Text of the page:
Why Has Short Interest in Valero Risen ahead of Q3 Earnings?
Short interest in Valero
Valero Energy (VLO) has seen a rise in its short interest (as a percentage of outstanding shares) from 3.9% at the end of August to the current level of 4.3%. This change implies that bearish sentiment in the stock has risen. Over the same period, Valero stock rose 12.9%.
Interested in DK? Don't miss the next report.
Receive e-mail alerts for new research on DK
What affected Valero since the end of August?
The most significant event that affected refining stocks since the end of August was Hurricane Harvey. It also affected Valero’s five US Gulf Coast refineries. However, due to the rise in refining cracks, as reflected in VLO’s crack indicators, VLO’s stock has risen sharply since then. We discussed these dynamics in Part 3 of this series.
We also saw why analysts have remained skeptical about Valero despite its strong fundamental and operational positions in the previous part of this series.
So, after the recent run-up in the stock, more market participants likely see limited upside in the stock, given the negative factors we mentioned above. In fact, Valero’s refining volumes have also been affected by Hurricane Harvey in the quarter. This impact could explain the rise in short interest in VLO stock.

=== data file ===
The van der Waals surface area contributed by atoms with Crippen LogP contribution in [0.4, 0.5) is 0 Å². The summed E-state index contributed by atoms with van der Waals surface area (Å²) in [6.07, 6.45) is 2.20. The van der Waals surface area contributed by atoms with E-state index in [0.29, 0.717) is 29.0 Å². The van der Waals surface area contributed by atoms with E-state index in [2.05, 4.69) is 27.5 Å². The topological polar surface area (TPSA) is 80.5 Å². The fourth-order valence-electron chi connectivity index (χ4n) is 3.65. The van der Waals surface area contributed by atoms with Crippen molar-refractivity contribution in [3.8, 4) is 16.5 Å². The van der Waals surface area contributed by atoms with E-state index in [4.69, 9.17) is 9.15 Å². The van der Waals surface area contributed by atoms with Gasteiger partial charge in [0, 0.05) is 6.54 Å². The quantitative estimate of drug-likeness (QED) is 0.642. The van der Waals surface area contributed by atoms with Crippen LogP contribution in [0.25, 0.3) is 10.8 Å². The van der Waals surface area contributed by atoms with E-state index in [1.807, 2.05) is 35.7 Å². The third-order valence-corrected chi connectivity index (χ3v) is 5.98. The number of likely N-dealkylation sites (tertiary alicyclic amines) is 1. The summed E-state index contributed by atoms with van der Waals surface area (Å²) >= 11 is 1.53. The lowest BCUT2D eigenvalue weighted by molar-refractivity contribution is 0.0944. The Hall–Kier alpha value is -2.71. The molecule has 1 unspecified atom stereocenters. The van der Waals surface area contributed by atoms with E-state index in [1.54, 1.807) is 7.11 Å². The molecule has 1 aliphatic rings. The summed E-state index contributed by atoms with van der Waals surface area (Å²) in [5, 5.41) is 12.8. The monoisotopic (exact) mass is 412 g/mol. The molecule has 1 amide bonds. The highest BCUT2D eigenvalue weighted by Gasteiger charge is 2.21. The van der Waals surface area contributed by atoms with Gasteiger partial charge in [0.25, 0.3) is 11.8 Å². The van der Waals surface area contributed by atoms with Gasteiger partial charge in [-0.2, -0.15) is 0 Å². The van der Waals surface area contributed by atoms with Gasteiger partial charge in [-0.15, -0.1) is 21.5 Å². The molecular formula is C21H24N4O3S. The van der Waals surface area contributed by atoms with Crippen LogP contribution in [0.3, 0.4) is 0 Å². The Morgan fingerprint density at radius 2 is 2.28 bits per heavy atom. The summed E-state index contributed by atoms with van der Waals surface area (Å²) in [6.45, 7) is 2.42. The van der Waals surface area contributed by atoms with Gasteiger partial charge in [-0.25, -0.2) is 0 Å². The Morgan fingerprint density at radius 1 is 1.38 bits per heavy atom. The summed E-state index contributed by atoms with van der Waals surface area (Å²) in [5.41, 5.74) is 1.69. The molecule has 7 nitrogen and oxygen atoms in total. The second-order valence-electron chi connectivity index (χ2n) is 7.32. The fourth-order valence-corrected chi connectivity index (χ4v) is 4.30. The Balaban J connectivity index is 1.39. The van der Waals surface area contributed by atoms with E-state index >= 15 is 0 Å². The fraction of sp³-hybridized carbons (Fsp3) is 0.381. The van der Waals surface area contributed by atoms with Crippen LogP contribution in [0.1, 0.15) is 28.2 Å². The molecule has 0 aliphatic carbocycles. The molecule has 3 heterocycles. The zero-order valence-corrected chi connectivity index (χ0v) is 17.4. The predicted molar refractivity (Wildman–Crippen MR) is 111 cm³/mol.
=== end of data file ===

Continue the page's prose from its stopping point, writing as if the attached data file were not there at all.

However, at the same time, note that the surge in short interest isn’t steep—likely because Valero is expected to report higher year-over-year earnings in 3Q17 on the back of higher refining margins, as its regional crack indicator trends suggest. We discussed this outlook in Part 1 of this series.
Peers’ short interest
Valero’s peers Delek US Holdings (DK), HollyFrontier (HFC), and PBF Energy (PBF) have also witnessed rises in their short interest since the end of August. Short interest in DK, HFC, and PBF rose 1.4%, 0.7%, and 1.1%, respectively, in the period. Currently, short interest in DK, HFC, and PBF stands at 6.7%, 7.5%, and 22.5%, respectively.
Since the end of August, HFC and PBF stocks rose 10.7% and 10.6%, respectively. DK rose marginally by 3.7% in the same period. So, in a trend similar to the one we’ve seen in VLO, stocks of refining companies have surged while bearish expectations surrounding the stocks have increased only marginally, given the backdrop of improved profitability that we explained above.